Planned Parenthood, which has so far refused to give up on its fight to stay in the Medicaid Women’s Health Program (WHP) in Texas, scored a legal victory Thursday when a state judge granted a temporary injunction against Texas’ efforts to bar it from the program, which provides pap smears and contraception to about 130,000 low-income Texans.
In its latest lawsuit against the State of Texas, this one filed in state court, Planned Parenthood claims that the “Affiliate Ban Rule,” which excludes abortion “affiliates” from participation in the WHP, is a violation of Texas’ own state law, which makes any provision that causes the state to lose federal matching money for the program “inoperative.” The federal government has said that after December 31st, it will not continue to provide 90 percent of the WHP’s funds if Texas bans Planned Parenthood, because the Center for Medicaid Services considers Planned Parenthood a qualified provider, even if conservative legislators and bureaucrats in Texas do not. No Planned Parenthood in Texas that participates in the WHP provides abortions and in fact, pregnant women are explicitly ineligible for WHP services.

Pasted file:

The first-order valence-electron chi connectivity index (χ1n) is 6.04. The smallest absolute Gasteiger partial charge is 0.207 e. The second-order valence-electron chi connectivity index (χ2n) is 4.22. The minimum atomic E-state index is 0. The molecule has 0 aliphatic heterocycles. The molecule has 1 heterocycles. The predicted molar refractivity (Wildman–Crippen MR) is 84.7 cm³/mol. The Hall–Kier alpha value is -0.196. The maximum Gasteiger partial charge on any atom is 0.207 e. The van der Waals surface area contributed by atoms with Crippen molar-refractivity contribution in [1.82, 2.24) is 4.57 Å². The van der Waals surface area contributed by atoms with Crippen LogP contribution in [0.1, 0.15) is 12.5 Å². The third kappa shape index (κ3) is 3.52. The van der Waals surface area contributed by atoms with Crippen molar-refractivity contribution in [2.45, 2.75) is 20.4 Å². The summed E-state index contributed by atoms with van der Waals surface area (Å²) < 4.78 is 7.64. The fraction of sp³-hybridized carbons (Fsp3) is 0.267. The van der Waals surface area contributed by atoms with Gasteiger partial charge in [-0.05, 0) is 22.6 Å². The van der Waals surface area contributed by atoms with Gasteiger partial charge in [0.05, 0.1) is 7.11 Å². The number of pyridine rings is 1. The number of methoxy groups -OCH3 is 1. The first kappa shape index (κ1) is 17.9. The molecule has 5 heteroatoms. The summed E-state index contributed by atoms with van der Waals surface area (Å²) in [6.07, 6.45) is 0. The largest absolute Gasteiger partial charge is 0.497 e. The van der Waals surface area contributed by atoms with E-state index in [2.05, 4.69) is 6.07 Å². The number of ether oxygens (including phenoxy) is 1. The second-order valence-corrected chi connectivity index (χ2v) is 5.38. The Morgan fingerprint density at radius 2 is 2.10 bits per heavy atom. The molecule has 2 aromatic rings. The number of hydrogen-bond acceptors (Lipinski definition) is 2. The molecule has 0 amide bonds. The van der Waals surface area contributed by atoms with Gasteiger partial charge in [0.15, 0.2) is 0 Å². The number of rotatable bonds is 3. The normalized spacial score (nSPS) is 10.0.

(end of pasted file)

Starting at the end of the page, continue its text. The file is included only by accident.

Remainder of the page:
Judge Stephen Yelenosky said on Thursday that Planned Parenthood is “likely to prevail on their claim that the rule is inconsistent with the instructions of the Texas Legislature.”
In Thursday’s hearing, Planned Parenthood argued that its exclusion from the WHP would have a significant negative impact on low-income Texans’ access to health care; in its defense, the state argued that any negative impact was irrelevant to the case.
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The state lawsuit—which is scheduled to go to trial on December 17th—is in addition to a federal lawsuit, to which the deeply conservative Fifth Circuit Court of Appeals has so far been unsympathetic. But for now, Planned Parenthood can continue to provide services to WHP clients; the state of Texas has said it will file an immediate appeal to Stephen Yelenosky’s Thursday ruling.
For his part, Governor Rick Perry issued a statement decrying Planned Parenthood’s effort this morning before a ruling had been made in the state case, saying that the lawsuit was “another attempt to unashamedly defy the will of Texas voters and taxpayers” and accusing the health care provider of “venue shopping and courtroom sleight-of-hand” that “in no way helps the women of Texas.”
Of course, something else that “in no way helps the women of Texas” is significantly reducing access to reproductive health care for the 50,000 or so of them that rely on Planned Parenthood for their WHP services–for no reason other than to score political points with an increasingly out-of-touch conservative base..